The Environmental Institute in Munich conducted the tests on the 14 beers with the highest sales figures in Germany and found that all of them contained traces of the pesticide.
The results showed that Hasseröder, a brewery in Saxony-Anhalt, had the highest intensity of the pesticide – with 29.74 microgrammes of the chemical per litre of beer.
The lowest levels on the other hand were to be found in the Bavarian Augustiner beers, which had a comparatively low 0.46 microgrammes of the pesticide in every litre of its amber brew.
But even this quantity is over four times the legal limit for drinking water which is set at 0.1 microgrammes per litre, Spiegel reports.
Coming in the year of the much celebrated 500th anniversary of the famed Beer Purity Law, the results couldn't be worse timed, and could tarnish German beer's worldwide reputation for quality as well as taste.
But the Association of German Brewers (BfR) denied on Thursday that the reported figures posed any risk to people’s health.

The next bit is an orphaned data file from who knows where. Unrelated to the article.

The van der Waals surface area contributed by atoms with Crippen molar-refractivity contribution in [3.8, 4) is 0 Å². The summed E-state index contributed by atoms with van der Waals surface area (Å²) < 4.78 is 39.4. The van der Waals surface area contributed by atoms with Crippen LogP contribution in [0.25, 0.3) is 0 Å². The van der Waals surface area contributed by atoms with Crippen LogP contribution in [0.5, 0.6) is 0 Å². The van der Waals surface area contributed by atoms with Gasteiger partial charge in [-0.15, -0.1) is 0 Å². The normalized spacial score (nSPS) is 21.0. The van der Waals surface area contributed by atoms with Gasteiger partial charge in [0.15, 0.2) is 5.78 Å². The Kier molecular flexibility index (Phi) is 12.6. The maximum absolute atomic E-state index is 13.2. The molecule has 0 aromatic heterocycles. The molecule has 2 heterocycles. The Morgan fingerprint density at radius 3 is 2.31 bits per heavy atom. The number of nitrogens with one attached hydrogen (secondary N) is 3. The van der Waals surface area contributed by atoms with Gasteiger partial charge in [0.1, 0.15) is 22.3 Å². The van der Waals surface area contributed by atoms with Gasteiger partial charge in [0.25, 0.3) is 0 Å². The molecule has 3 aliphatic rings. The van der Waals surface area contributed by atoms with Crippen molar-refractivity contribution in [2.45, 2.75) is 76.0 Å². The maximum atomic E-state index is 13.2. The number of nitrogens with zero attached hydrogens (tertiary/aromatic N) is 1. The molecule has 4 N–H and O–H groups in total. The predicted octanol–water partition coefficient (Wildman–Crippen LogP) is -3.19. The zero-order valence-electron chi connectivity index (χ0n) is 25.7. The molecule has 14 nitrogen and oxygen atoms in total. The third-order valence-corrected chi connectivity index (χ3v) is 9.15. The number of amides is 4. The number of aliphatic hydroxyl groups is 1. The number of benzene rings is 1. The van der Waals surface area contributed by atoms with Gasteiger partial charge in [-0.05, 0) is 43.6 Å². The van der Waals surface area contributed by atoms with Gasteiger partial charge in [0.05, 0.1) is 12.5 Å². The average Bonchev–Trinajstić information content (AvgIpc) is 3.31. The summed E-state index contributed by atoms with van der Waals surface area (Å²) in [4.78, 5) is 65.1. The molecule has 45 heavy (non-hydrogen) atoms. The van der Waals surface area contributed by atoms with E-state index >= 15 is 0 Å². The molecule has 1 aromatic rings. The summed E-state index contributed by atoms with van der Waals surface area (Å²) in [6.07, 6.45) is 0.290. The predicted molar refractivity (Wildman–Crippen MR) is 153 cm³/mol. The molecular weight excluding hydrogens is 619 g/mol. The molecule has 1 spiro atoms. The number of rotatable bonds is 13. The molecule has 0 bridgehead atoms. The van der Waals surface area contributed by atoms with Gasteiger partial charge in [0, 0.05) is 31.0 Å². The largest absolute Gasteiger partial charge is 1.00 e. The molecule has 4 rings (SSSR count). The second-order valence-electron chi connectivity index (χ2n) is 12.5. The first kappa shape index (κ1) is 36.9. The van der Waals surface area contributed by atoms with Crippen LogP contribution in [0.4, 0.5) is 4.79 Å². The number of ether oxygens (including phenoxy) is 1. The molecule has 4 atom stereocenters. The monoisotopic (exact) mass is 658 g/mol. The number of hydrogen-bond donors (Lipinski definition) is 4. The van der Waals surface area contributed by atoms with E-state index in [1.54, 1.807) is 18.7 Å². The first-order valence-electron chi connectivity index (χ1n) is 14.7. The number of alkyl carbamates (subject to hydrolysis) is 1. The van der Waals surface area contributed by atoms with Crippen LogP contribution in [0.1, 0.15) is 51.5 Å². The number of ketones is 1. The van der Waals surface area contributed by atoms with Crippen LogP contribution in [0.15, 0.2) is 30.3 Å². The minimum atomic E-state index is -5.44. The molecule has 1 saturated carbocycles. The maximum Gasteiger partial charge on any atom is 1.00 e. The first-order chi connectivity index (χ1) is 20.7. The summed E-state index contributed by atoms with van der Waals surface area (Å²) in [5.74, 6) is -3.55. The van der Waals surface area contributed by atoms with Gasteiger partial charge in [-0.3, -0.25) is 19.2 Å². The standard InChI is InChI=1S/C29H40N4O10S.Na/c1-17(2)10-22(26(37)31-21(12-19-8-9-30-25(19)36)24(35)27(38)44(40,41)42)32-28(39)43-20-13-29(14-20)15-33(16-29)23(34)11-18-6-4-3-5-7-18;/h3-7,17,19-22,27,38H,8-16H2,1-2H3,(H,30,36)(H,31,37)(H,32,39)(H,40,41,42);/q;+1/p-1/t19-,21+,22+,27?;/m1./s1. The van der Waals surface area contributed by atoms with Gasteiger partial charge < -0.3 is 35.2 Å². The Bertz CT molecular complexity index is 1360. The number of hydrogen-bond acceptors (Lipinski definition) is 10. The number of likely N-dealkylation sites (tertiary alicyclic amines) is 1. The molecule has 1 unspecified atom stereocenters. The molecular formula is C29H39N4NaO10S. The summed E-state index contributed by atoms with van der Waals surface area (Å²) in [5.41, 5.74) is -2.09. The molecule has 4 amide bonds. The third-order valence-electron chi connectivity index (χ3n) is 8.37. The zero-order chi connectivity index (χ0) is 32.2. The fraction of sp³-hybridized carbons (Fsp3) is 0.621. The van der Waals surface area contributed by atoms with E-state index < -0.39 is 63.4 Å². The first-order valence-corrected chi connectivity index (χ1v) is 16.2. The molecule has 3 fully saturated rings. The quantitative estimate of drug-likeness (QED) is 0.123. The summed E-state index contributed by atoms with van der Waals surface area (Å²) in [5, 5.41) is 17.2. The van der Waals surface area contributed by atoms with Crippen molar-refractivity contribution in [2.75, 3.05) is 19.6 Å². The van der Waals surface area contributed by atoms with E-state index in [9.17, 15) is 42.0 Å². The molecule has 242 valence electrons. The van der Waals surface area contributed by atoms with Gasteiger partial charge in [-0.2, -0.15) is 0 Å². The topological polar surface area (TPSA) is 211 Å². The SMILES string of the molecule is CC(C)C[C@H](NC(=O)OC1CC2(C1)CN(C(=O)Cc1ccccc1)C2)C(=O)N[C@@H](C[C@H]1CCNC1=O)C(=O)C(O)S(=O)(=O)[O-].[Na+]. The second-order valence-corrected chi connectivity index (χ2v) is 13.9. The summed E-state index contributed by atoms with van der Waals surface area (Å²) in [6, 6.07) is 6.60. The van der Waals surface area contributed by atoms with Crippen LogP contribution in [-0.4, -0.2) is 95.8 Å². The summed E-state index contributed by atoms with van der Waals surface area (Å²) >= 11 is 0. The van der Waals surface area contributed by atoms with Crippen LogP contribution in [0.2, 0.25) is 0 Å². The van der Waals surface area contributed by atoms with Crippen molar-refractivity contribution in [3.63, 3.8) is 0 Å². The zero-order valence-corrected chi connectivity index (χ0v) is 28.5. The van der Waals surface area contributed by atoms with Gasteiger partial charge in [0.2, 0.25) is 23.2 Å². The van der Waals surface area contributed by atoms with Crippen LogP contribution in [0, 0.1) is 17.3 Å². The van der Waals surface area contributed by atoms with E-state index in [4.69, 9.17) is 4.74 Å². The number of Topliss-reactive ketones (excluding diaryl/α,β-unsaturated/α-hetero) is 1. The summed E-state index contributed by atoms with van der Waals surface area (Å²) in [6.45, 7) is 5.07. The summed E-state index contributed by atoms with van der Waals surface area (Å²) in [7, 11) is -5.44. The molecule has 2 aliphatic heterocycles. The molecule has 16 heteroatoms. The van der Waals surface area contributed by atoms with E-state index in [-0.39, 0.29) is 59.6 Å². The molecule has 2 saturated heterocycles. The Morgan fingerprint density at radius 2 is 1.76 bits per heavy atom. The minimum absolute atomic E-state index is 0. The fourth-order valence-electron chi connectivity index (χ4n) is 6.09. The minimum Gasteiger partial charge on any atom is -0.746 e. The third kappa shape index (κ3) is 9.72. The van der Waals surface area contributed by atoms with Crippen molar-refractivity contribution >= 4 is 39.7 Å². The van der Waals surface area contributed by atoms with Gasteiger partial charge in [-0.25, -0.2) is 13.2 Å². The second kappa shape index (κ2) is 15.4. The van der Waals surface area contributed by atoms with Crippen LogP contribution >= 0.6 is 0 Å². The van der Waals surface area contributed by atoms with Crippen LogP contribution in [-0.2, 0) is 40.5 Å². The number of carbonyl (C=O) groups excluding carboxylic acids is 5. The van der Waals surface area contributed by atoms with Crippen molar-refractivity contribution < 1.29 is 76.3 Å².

While saying that it had not seen the results of the testing, the BfR claimed that the reported levels of the pesticide lie well below what is currently considered to pose a health risk.
“For an adult to consume unhealthy amounts of Glyphosate, he would have to drink around 1,000 litres of beer a day,” the BfR said in a statement.
“According to current scientific understanding, a Glyphosate level of 30 micrograms per litre doesn’t pose any health risk,” they continued.
Fierce scientific debate
Debate is currently raging among health experts as to whether Glyphosate, made by controversial American agrochemical giant Monsanto, is safe to use.
In 2015, the World Health Organization (WHO) labelled Glyphosate “potentially carcinogenic.”
But the EU food safety authority Efsa came to a different conclusion, announcing it was “unlikely that Glyphosate poses a cancer risk to humans” – a conclusion which some researchers described as “scientifically unacceptable.”
With Monsanto’s licence to sell the pesticide running out in the summer, the European Commission will have to once again consider whether the product is safe for use in the EU.
The Environmental Institute in Munich say that the chemical could have been carried into the beer through hops or the cereals which are part of the ingredients, pointing out that “large scale use of Glyphosate is a daily part of crop production” in Germany.
The breweries must now look into “how Glyphosate could make it into their beer and to make sure that in the future their products are free from traces of pesticide,” the institute warns.
The beers which were tested were on sale in German supermarkets in December 2015 and January 2016.